By Ross Forman
His home was filled with way too much sports memorabilia, relics from an illustrious, Hall of Fame career from 1968-1985 that included stints with three teams: the Oakland A’s, San Diego Padres and Milwaukee Brewers.
So, a few years ago, Rollie Fingers sold most of his memorabilia.
“I just got rid of it,” he said.
But in his garage he spotted a pair of those vintage, game-worn, dirty white spikes from the Oakland A’s. He threw them in an auction and the shoes sold for $7,800.
“I went back out to the garage, looking for more (pairs of) shoes, (unfortunately) I couldn’t find any,” he said, laughing.
Fingers, who turned 70 on Aug. 25, was a three-time World Series champion, a seven-time All-Star, a four-time Rolaids Relief Man of the Year, and three-time MLB saves champion. He was the American League Most Valuable Player Award and Cy Young Award in 1981. And in 1992 he became only the second reliever to be elected to the National Baseball Hall of Fame. Fingers also is one of only a few Major Leaguers to have his number retired by more than one team (Oakland and Milwaukee).
Despite all his feats, it’s one feature that most stands out: his neatly groomed handlebar mustache.
Back in 1972, while pitching for Oakland, teammate Reggie Jackson arrived at spring training with a mustache and wouldn’t shave it off. So, Fingers and teammates such as Jim ‘Catfish’ Hunter and others decided to grow a mustache, too. “We thought (manager) Dick Williams would insist everyone would have to shave off their mustache, including Reggie. That was the only reason we did it,” Fingers said.
But when team owner Charles O. Finley learned of his mustached team, he said that the mustaches would be a great gimmick to bring people to the ballpark, “so he told us that, if you make the ball club (out of spring training), and have a mustache on Opening Day, he’d give you $300,” Fingers said.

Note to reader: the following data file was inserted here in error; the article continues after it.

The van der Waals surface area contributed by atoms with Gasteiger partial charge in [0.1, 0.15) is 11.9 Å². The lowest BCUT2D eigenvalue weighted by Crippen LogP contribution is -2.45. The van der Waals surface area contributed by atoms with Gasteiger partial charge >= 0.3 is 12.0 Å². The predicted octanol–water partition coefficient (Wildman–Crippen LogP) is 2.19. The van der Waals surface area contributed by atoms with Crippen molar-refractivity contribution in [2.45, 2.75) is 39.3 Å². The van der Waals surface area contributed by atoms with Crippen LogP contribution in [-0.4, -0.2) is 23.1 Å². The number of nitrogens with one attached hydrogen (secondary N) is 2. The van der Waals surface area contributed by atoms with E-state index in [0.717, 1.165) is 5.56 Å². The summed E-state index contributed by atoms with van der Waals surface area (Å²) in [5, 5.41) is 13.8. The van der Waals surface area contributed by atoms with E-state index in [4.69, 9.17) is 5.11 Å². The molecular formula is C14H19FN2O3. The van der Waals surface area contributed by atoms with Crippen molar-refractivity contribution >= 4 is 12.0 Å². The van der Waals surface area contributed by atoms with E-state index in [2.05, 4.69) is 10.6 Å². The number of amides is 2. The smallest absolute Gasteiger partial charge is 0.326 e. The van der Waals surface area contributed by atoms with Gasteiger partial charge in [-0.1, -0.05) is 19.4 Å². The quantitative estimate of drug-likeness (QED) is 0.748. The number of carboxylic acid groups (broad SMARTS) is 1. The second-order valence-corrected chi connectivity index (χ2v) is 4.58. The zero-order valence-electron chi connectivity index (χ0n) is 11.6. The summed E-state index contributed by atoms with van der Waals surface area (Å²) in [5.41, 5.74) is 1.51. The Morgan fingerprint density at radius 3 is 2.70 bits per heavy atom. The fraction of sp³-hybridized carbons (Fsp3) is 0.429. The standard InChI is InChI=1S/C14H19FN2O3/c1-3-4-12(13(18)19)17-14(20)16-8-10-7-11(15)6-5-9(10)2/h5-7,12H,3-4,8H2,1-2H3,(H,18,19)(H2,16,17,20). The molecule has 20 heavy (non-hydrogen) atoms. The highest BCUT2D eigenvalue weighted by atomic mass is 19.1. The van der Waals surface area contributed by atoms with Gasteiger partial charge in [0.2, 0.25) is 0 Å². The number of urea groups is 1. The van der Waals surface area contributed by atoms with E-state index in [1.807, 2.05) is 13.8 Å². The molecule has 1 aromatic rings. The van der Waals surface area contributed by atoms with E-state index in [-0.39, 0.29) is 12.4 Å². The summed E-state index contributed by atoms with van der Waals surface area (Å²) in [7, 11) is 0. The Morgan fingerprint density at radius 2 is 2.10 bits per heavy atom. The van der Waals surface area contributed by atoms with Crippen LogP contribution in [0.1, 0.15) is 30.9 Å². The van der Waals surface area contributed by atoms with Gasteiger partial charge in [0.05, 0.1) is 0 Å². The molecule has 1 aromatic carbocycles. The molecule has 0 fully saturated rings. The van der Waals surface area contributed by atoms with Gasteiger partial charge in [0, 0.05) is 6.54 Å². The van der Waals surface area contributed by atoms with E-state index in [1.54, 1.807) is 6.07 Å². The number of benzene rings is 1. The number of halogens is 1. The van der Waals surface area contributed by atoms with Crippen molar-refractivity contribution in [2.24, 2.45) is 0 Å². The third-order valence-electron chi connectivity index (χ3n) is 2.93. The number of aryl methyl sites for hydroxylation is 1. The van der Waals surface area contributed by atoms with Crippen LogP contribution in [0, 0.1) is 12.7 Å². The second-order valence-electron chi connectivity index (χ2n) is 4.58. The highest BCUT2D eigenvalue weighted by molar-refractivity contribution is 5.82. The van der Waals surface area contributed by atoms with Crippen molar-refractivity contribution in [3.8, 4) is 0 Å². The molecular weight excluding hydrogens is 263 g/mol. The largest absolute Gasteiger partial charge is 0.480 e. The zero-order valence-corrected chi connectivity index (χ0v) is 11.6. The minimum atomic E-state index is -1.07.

“Yep, the only reason I grew this (mustache) was for $300.”
And sure enough, on Opening Day, Finley gave the money to players and the coaching staff.
“Then we started winning, and since baseball players are the most superstitious animals in the world, we didn’t want to shave them,” Fingers said.
Fingers and the A’s were World Series champions in 1972, 1973 and 1974, and he was the 1974 World Series MVP.
“We had a great bunch of guys, great players, (including) Reggie Jackson, Catfish Hunter, Vida Blue, and others. We were always in the hunt (for the playoffs); we were always playing well,” Fingers said. “I enjoyed my years in Oakland immensely.”
He pitched for the A’s from 1968-76, then went to the Padres from 1977-80. Fingers finished his career with the Brewers, leaving the game after the 1985 season.
Fingers had a 114-118 lifetime record, but was anchored by his 341 career saves and 2.90 ERA. Plus, he had 1,299 career strike outs.
“We had some great years in Milwaukee, too,” Fingers said.
“I got to play with a lot of (then-future) Hall of Famers, such as Robin Yount, Paul Molitor, Reggie Jackson, and others in my career. It was a fun career, and it’s always fun to win.”